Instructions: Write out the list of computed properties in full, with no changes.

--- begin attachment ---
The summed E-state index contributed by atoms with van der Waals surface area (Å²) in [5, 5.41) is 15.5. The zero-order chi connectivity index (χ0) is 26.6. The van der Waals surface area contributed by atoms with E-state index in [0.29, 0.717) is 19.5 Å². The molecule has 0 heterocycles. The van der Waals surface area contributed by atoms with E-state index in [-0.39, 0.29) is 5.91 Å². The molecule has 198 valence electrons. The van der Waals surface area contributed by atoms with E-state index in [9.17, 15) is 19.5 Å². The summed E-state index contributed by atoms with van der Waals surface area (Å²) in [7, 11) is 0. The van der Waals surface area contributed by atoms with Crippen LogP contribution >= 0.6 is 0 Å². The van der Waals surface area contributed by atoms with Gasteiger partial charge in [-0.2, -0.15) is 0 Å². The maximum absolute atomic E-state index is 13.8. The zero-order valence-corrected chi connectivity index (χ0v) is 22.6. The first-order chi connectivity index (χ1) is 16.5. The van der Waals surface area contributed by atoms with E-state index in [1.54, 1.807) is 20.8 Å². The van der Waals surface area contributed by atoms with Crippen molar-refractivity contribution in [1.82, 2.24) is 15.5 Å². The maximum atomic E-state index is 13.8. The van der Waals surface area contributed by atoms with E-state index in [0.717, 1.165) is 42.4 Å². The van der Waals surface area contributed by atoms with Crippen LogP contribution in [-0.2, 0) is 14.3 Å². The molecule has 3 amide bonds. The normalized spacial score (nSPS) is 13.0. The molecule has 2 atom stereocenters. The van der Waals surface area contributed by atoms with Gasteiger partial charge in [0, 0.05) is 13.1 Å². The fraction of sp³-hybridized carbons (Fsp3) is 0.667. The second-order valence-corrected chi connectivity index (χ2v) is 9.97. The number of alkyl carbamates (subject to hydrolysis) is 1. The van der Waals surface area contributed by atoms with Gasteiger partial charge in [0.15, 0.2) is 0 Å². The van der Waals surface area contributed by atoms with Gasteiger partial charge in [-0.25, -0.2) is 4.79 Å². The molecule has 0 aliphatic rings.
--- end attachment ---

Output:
The summed E-state index contributed by atoms with van der Waals surface area (Å²) in [5, 5.41) is 15.5. The zero-order chi connectivity index (χ0) is 26.6. The van der Waals surface area contributed by atoms with E-state index in [0.29, 0.717) is 19.5 Å². The molecule has 0 heterocycles. The van der Waals surface area contributed by atoms with E-state index in [-0.39, 0.29) is 5.91 Å². The molecule has 198 valence electrons. The van der Waals surface area contributed by atoms with E-state index in [9.17, 15) is 19.5 Å². The summed E-state index contributed by atoms with van der Waals surface area (Å²) in [7, 11) is 0. The van der Waals surface area contributed by atoms with Crippen LogP contribution >= 0.6 is 0 Å². The van der Waals surface area contributed by atoms with Gasteiger partial charge in [-0.2, -0.15) is 0 Å². The maximum absolute atomic E-state index is 13.8. The zero-order valence-corrected chi connectivity index (χ0v) is 22.6. The first-order chi connectivity index (χ1) is 16.5. The van der Waals surface area contributed by atoms with E-state index in [1.54, 1.807) is 20.8 Å². The van der Waals surface area contributed by atoms with Crippen molar-refractivity contribution in [1.82, 2.24) is 15.5 Å². The maximum atomic E-state index is 13.8. The van der Waals surface area contributed by atoms with E-state index in [0.717, 1.165) is 42.4 Å². The van der Waals surface area contributed by atoms with Crippen LogP contribution in [-0.2, 0) is 14.3 Å². The molecule has 3 amide bonds. The normalized spacial score (nSPS) is 13.0. The molecule has 2 atom stereocenters. The van der Waals surface area contributed by atoms with Gasteiger partial charge in [0, 0.05) is 13.1 Å². The fraction of sp³-hybridized carbons (Fsp3) is 0.667. The second-order valence-corrected chi connectivity index (χ2v) is 9.97. The number of alkyl carbamates (subject to hydrolysis) is 1. The van der Waals surface area contributed by atoms with Gasteiger partial charge in [0.15, 0.2) is 0 Å². The van der Waals surface area contributed by atoms with Gasteiger partial charge in [-0.25, -0.2) is 4.79 Å². The molecule has 0 aliphatic rings.